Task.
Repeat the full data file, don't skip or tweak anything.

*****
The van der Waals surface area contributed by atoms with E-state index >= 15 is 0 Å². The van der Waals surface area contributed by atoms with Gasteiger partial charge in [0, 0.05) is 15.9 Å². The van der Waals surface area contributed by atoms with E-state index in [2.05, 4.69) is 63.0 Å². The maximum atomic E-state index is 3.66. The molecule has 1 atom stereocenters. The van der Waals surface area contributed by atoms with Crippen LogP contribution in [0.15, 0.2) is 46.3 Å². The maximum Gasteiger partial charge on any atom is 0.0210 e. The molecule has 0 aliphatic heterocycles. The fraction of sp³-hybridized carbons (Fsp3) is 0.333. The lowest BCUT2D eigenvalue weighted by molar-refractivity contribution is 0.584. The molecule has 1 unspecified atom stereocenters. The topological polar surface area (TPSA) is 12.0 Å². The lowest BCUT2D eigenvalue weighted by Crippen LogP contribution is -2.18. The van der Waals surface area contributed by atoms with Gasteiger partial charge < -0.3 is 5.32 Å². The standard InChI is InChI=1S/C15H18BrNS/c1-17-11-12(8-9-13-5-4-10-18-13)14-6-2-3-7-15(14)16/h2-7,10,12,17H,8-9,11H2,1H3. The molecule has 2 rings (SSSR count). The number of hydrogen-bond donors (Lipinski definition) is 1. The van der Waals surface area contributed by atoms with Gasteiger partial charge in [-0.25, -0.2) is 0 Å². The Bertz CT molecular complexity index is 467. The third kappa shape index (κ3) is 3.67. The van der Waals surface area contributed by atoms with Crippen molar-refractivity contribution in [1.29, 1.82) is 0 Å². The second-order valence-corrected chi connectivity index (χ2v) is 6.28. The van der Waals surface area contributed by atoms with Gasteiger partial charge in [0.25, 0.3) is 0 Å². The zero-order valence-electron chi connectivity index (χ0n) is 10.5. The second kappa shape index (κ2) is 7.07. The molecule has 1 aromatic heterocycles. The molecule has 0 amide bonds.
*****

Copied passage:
The van der Waals surface area contributed by atoms with E-state index >= 15 is 0 Å². The van der Waals surface area contributed by atoms with Gasteiger partial charge in [0, 0.05) is 15.9 Å². The van der Waals surface area contributed by atoms with E-state index in [2.05, 4.69) is 63.0 Å². The maximum atomic E-state index is 3.66. The molecule has 1 atom stereocenters. The van der Waals surface area contributed by atoms with Crippen LogP contribution in [0.15, 0.2) is 46.3 Å². The maximum Gasteiger partial charge on any atom is 0.0210 e. The molecule has 0 aliphatic heterocycles. The fraction of sp³-hybridized carbons (Fsp3) is 0.333. The lowest BCUT2D eigenvalue weighted by molar-refractivity contribution is 0.584. The molecule has 1 unspecified atom stereocenters. The topological polar surface area (TPSA) is 12.0 Å². The lowest BCUT2D eigenvalue weighted by Crippen LogP contribution is -2.18. The van der Waals surface area contributed by atoms with Gasteiger partial charge < -0.3 is 5.32 Å². The standard InChI is InChI=1S/C15H18BrNS/c1-17-11-12(8-9-13-5-4-10-18-13)14-6-2-3-7-15(14)16/h2-7,10,12,17H,8-9,11H2,1H3. The molecule has 2 rings (SSSR count). The number of hydrogen-bond donors (Lipinski definition) is 1. The van der Waals surface area contributed by atoms with Gasteiger partial charge in [-0.25, -0.2) is 0 Å². The Bertz CT molecular complexity index is 467. The third kappa shape index (κ3) is 3.67. The van der Waals surface area contributed by atoms with Crippen molar-refractivity contribution in [1.29, 1.82) is 0 Å². The second-order valence-corrected chi connectivity index (χ2v) is 6.28. The van der Waals surface area contributed by atoms with Gasteiger partial charge in [0.25, 0.3) is 0 Å². The zero-order valence-electron chi connectivity index (χ0n) is 10.5. The second kappa shape index (κ2) is 7.07. The molecule has 1 aromatic heterocycles. The molecule has 0 amide bonds.